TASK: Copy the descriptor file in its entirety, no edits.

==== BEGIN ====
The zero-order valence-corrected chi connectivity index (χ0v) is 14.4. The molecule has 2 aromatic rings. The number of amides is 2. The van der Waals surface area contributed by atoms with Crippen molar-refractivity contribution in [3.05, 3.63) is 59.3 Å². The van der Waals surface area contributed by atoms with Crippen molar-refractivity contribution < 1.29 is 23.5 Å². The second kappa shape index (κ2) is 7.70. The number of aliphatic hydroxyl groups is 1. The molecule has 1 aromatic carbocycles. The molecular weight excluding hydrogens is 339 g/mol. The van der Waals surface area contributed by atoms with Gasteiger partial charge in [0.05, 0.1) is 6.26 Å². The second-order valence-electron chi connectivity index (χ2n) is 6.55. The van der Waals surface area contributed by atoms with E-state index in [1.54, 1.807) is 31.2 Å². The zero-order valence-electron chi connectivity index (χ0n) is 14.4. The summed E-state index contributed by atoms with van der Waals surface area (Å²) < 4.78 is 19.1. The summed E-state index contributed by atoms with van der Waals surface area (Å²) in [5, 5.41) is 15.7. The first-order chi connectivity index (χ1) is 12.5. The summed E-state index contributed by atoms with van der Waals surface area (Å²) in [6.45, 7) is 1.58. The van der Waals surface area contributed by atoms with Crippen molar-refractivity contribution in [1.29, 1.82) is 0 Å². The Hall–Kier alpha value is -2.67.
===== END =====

The zero-order valence-corrected chi connectivity index (χ0v) is 14.4. The molecule has 2 aromatic rings. The number of amides is 2. The van der Waals surface area contributed by atoms with Crippen molar-refractivity contribution in [3.05, 3.63) is 59.3 Å². The van der Waals surface area contributed by atoms with Crippen molar-refractivity contribution < 1.29 is 23.5 Å². The second kappa shape index (κ2) is 7.70. The number of aliphatic hydroxyl groups is 1. The molecule has 1 aromatic carbocycles. The molecular weight excluding hydrogens is 339 g/mol. The van der Waals surface area contributed by atoms with Gasteiger partial charge in [0.05, 0.1) is 6.26 Å². The second-order valence-electron chi connectivity index (χ2n) is 6.55. The van der Waals surface area contributed by atoms with E-state index in [1.54, 1.807) is 31.2 Å². The zero-order valence-electron chi connectivity index (χ0n) is 14.4. The summed E-state index contributed by atoms with van der Waals surface area (Å²) < 4.78 is 19.1. The summed E-state index contributed by atoms with van der Waals surface area (Å²) in [5, 5.41) is 15.7. The first-order chi connectivity index (χ1) is 12.5. The summed E-state index contributed by atoms with van der Waals surface area (Å²) in [6.45, 7) is 1.58. The van der Waals surface area contributed by atoms with Crippen molar-refractivity contribution in [1.29, 1.82) is 0 Å². The Hall–Kier alpha value is -2.67.